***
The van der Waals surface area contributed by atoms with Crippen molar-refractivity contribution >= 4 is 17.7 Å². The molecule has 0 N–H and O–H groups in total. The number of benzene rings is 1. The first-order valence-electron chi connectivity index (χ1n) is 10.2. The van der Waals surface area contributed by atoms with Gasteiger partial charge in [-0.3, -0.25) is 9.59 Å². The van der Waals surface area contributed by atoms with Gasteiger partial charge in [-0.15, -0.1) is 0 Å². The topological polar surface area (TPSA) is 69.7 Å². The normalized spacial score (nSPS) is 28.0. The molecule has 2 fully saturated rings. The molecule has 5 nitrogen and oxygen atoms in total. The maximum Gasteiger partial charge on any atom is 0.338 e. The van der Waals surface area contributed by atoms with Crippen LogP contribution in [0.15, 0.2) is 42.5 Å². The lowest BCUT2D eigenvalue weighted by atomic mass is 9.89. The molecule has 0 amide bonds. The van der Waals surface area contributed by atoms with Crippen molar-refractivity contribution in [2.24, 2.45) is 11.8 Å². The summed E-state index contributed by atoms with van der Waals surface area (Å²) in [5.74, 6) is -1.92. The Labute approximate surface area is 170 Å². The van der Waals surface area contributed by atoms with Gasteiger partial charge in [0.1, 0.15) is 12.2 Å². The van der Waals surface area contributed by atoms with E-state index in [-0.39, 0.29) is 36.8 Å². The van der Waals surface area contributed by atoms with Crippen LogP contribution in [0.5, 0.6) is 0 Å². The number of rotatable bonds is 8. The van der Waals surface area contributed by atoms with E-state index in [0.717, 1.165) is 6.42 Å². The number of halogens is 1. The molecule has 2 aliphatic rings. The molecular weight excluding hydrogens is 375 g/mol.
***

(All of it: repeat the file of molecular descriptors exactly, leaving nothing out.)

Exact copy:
The van der Waals surface area contributed by atoms with Crippen molar-refractivity contribution >= 4 is 17.7 Å². The molecule has 0 N–H and O–H groups in total. The number of benzene rings is 1. The first-order valence-electron chi connectivity index (χ1n) is 10.2. The van der Waals surface area contributed by atoms with Gasteiger partial charge in [-0.3, -0.25) is 9.59 Å². The van der Waals surface area contributed by atoms with Gasteiger partial charge in [-0.15, -0.1) is 0 Å². The topological polar surface area (TPSA) is 69.7 Å². The normalized spacial score (nSPS) is 28.0. The molecule has 2 fully saturated rings. The molecule has 5 nitrogen and oxygen atoms in total. The maximum Gasteiger partial charge on any atom is 0.338 e. The van der Waals surface area contributed by atoms with Crippen LogP contribution in [0.15, 0.2) is 42.5 Å². The lowest BCUT2D eigenvalue weighted by atomic mass is 9.89. The molecule has 0 amide bonds. The van der Waals surface area contributed by atoms with Crippen molar-refractivity contribution in [2.24, 2.45) is 11.8 Å². The summed E-state index contributed by atoms with van der Waals surface area (Å²) in [5.74, 6) is -1.92. The Labute approximate surface area is 170 Å². The van der Waals surface area contributed by atoms with Gasteiger partial charge in [0.1, 0.15) is 12.2 Å². The van der Waals surface area contributed by atoms with E-state index in [-0.39, 0.29) is 36.8 Å². The van der Waals surface area contributed by atoms with Crippen LogP contribution in [0.5, 0.6) is 0 Å². The number of rotatable bonds is 8. The van der Waals surface area contributed by atoms with E-state index in [0.717, 1.165) is 6.42 Å². The number of halogens is 1. The molecule has 2 aliphatic rings. The molecular weight excluding hydrogens is 375 g/mol.